To most fans around the world, the big names in football are
the likes of AC Milan, Real Madrid, Manchester United and Bayern
Munich, clubs with a rich domestic and international pedigree and
trophy collections to match.
These are the European giants, boasting multi-talented and multi-cultural line-ups, but the continental roster also includes a string of less well-known clubs who nevertheless dominate within their national boundaries, racking up championships and cups galore, and representing their nations on the wider footballing stage. These are the biggest fish in the smallest ponds, helping to maintain passion and enthusiasm for the game in every corner of the globe.
Ranger's FC, top dogs in Andorra
The Andorran top flight was founded in 1995. The Primera Diviso in the landlocked principality, sandwiched between Spain and France in the eastern Pyrenees, is fully operated by the national association and features eight teams, with all league and cup matches staged at the 1,800 capacity Estadi Comunal de Aixovall.
The ground is also home to the principality's best-known club, although FC Andorra have competed in the Spanish league since 1948 and do not feature on the domestic stage in this country perhaps better-known as a winter sports paradise.
Reigning Andorran champions FC Ranger's were founded in 1981 and first appeared in the local top flight in 2001-02. The club made rapid progress after earning promotion to the first division, and soon began a relentless pursuit of honours. A runners-up finish in 2005 was followed by back-to-back title triumphs for a team who currently lie third in the Primera Diviso and remain undefeated five games into the new season.
Ranger's debuted on the continental stage in 2005 with a first round appearance in what was then the UEFA Intertoto Cup. Austrian outfit SK Sturm Graz proved too strong in the end, although Ranger's creditable 1-1 draw in the home leg represents the best result in club history. They appeared in the UEFA Cup as national champions the following season, only to fall to FK Sarajevo. Most recently, Ranger's made history this summer as the first Andorran club to compete in the UEFA Champions League, although Sheriff Tiraspol of Moldova ultimately went through to the second qualifying round.
F91 Dudelange rule the roost in Luxembourg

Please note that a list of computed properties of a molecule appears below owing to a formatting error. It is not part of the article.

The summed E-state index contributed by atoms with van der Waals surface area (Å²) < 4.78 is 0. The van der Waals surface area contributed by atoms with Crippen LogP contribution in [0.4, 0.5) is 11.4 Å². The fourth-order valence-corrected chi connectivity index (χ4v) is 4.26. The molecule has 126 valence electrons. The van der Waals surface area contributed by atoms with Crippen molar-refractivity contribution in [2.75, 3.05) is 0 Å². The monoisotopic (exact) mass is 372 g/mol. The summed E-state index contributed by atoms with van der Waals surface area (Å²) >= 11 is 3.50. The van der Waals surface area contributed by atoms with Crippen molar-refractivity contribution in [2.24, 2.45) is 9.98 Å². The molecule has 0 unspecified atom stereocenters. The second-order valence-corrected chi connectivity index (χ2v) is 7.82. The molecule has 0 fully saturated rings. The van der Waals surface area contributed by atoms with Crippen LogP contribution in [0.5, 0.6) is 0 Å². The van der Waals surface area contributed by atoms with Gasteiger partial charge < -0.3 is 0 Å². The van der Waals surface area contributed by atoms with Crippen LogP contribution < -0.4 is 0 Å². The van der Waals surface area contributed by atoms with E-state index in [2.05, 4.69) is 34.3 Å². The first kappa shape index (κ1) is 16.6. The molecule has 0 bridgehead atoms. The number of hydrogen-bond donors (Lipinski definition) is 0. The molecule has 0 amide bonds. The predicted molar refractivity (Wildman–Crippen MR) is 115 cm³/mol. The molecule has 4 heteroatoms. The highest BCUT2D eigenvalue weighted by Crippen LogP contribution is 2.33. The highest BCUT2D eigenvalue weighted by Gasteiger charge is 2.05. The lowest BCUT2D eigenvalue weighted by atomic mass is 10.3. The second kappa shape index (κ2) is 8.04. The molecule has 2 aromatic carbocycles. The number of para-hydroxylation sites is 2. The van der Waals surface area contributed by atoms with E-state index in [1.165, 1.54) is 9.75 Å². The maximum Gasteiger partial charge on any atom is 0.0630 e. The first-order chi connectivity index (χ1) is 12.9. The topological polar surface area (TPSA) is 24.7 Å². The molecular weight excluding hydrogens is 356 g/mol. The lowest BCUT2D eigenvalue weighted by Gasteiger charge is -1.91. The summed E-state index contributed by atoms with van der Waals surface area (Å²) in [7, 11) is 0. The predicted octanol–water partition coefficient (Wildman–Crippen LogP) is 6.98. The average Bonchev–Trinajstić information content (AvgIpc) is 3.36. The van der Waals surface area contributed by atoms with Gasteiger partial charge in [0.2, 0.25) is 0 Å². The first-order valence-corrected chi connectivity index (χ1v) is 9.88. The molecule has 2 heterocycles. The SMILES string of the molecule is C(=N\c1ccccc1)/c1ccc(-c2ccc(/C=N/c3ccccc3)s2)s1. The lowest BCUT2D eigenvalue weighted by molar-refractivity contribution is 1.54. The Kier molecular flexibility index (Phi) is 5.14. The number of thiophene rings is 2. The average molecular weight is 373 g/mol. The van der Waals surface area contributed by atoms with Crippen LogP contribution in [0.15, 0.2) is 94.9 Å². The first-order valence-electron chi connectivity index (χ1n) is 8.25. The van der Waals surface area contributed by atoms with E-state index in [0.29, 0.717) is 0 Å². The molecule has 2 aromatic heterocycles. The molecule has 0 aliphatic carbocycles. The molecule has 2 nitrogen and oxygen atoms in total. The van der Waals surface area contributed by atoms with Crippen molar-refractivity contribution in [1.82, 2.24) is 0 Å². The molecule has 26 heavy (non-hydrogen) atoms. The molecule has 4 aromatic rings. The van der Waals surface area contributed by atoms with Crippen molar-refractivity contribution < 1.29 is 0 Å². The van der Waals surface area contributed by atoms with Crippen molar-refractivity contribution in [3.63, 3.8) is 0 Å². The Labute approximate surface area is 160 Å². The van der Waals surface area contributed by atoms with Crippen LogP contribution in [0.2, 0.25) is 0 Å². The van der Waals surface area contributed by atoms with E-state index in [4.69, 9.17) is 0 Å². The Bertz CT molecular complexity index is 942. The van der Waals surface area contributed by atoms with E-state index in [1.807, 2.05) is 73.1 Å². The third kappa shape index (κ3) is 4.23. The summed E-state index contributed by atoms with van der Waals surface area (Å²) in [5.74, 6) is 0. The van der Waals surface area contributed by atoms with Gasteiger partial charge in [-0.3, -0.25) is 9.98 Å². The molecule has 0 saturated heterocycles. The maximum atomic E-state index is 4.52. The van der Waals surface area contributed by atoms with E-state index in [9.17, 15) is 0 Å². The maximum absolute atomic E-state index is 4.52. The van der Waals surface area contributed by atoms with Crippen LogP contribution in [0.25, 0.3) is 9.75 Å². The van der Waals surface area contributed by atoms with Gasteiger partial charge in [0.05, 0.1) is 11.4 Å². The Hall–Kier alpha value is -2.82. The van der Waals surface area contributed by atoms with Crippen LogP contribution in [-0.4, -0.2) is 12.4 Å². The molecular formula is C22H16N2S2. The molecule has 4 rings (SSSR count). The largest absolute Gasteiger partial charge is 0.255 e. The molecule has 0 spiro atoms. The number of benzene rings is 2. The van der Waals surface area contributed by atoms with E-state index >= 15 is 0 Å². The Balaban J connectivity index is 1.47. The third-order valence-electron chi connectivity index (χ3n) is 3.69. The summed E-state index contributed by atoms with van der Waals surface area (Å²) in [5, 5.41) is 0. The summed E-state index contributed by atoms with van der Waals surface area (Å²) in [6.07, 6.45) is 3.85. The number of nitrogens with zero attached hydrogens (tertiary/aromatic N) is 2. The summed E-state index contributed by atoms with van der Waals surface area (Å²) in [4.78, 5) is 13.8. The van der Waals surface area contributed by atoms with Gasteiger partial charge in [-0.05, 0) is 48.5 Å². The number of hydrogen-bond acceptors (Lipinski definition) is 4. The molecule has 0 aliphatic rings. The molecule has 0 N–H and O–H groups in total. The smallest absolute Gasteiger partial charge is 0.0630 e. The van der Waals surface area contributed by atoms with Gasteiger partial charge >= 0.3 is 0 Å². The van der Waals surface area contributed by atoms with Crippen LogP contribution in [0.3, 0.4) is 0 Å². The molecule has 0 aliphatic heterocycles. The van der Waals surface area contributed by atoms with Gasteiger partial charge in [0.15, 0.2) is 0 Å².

The 18,000-strong town of Dudelange is home to Luxembourg's serial champions, whose record is especially impressive given the club was only formed in 1991 from a merger between Alliance Dudelange, Stade Dudelange and US Dudelange. The amalgamation duly gave birth to the Grand Duchy's footballing powerhouse, who went on to spring a major surprise at European club level.
The greatest triumph in the history of the country's club football came in the 2005-06 UEFA Champions League when F91 became the first-ever Luxembourgish club to make the second qualifying round. After a 1-0 away defeat in the first leg to Bosnian cracks NK Zrinjski Mostar, Dudelange ran up a dramatic 4-0 success at home, albeit after extra time. F91 levelled the tie on aggregate with a stoppage-time strike, before surging to victory in the additional half-hour, although Austrian champions SK Rapid Vienna were to prove too strong in the next round. In this summer's qualifying competition, Dudelange fell to Slovakian outfit MSK Zilina in an exciting double-header which ended 2-1 and 5-4.
With the solitary exception of the year 2003, F91 Dudelange have claimed at least one trophy every season since 2000, including six league titles and three knockout cups. The side who play their home fixtures at the Jos Nusbaum stadium in the county of Esch-sur-Alzette are on course for honours again this term as they lead the standings with a maximum 33 points from eleven games, 13 clear of RFC Union Luxemburg (20) and FC Avenir Beggen (18). The team coached by Michel Leflochmoan have scored 31 goals and conceded a mere three.
Sheriff lay down the law in Moldova
Moldova's leading club came into being as Tiras Tiraspol in 1996. Now known as Sheriff Tiraspol, the club from the country's second city boast one of the most impressive records in any European league. The season after gaining promotion from the third division, they promptly won the second tier by a full 21 points to claim a place in the Divizia Nationala, the landlocked south-east European state's first division.
Sheriff finished fourth in their debut top flight season and claimed their first-ever trophy with a 2-1 victory in the Cup final, before missing out on the championship the following term by a single point. Events after that give a new meaning to the notion of domestic dominance.
Sheriff Tiraspol have won the Moldovan title every season since 2000-2001, with three knockout cup triumphs to add the icing on the cake, for a total of ten trophies in the last seven seasons.
For all their domestic success, the Moldovans have never progressed further than the UEFA Champions League second qualifying round, losing out to bigger teams in 2004, 2005, 2006 and 2007. This summer's Champions League foray duly ended in the second round with a 4-0 aggregate defeat to Istanbul giants Besiktas.
At the beginning of this week, Sheriff won 1-0 away to Dacia Chisinau to maintain a seven-point lead over Cup holders Zimbru Chisinau. A record of 12 wins and three draws so far, with 26 goals scored and just one conceded, suggests the balance of power in the Divizia Nationala is unlikely to change just yet.